Even when he was betrayed by one of those whom he had called to discipleship.

And this is our call in Holy Week as well:

To be faithful, even when we feel betrayed.

Even when we are mocked.

Even when the world rejects us, spits on us, tries to beat us down.

We have nothing to fear. Isaiah assures us of that, proclaiming:

Who will contend with me? Let us stand up together.

Who are my adversaries? Let them confront me.

It is the Lord God who helps me; who will declare me guilty?

God has called us – each of us and all of us – to proclaim God’s word, God’s will, God’s dream for all of God’s very good creation.

The Last Supper by Simon Ushakov

Our call, especially in this week, this holy week, when much of the world is either looking for chocolate eggs and giant white rabbits or is too frightened and weary to do much of anything but cower in despair, our call is to stand firm in our faith, to proclaim the Word and the love of the Lord to all people, to do the right thing no matter what.

It’s a weary world out there right now, folks. Trust me – bad news batters us daily, the economy scares us, our enemies are trying to terrorize us into submission.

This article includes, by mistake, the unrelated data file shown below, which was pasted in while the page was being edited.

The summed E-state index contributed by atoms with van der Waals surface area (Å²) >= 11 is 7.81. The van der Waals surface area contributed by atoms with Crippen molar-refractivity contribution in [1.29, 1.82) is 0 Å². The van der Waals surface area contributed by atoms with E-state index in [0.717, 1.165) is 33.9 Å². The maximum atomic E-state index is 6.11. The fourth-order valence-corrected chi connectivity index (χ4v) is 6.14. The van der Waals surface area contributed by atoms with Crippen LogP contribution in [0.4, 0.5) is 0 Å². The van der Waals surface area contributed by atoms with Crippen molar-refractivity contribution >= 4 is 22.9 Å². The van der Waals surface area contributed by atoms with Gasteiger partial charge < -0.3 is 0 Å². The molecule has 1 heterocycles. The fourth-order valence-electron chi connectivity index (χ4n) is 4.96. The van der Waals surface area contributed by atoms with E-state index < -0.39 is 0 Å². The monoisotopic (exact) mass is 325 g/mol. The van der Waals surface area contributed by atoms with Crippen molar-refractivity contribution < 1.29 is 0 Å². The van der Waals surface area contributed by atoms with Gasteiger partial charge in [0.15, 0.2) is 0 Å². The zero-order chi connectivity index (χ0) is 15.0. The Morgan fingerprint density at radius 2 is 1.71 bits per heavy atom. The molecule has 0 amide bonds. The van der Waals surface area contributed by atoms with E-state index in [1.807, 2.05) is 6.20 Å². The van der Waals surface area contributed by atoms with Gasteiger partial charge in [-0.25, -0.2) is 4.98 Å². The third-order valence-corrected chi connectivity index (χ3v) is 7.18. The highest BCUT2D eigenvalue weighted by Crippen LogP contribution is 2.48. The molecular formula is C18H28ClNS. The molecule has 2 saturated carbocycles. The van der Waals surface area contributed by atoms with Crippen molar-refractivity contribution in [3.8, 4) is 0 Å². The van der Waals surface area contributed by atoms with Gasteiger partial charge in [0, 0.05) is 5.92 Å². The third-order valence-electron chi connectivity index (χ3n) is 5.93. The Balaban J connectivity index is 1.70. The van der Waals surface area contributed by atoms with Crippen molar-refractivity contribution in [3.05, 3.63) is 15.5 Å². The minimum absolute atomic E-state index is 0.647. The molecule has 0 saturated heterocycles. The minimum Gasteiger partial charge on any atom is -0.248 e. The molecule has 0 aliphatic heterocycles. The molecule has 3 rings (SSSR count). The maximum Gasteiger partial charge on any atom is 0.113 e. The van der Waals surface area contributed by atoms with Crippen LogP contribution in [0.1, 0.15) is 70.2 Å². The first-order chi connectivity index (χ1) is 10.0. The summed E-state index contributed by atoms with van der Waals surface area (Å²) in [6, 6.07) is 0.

God is calling us to sustain that world.

God has equipped us to do so.

So in this Holy Week, be strong, speak boldly, and live in the love that God has given us.


A sermon preach on Wednesday in Holy Week, 20 April 2011, Year A, at The Church of the Good Shepherd, Burke, Va.

Share this:
Share this page via Email Share this page via Stumble Upon Share this page via Digg this Share this page via Facebook Share this page via Twitter

Walking in death to life

Maundy Thursday in Haiti:

Dear Friends in Christ:

In Haiti’s epicenter, anywhere you walk, you are walking in death.

Everywhere you step in earthquake-devastated epicenter of Port au Prince and Leogane and the surrounding areas, your feet get dirty. There are few open spaces left, and what once was open is now filled with tents and tent cities. There is little sanitation. Garbage is picked up some days, but piles up most others. The rains sweep everything down the streets and sidewalks: raw sewage, mud from the crumbled buildings, the decaying remains of those who died and who have still not been found, still not been uncovered in the rubble.

If any one group of people need their feet washed, especially on Maundy Thursday, it is the Haitians, for they walk in death every single day.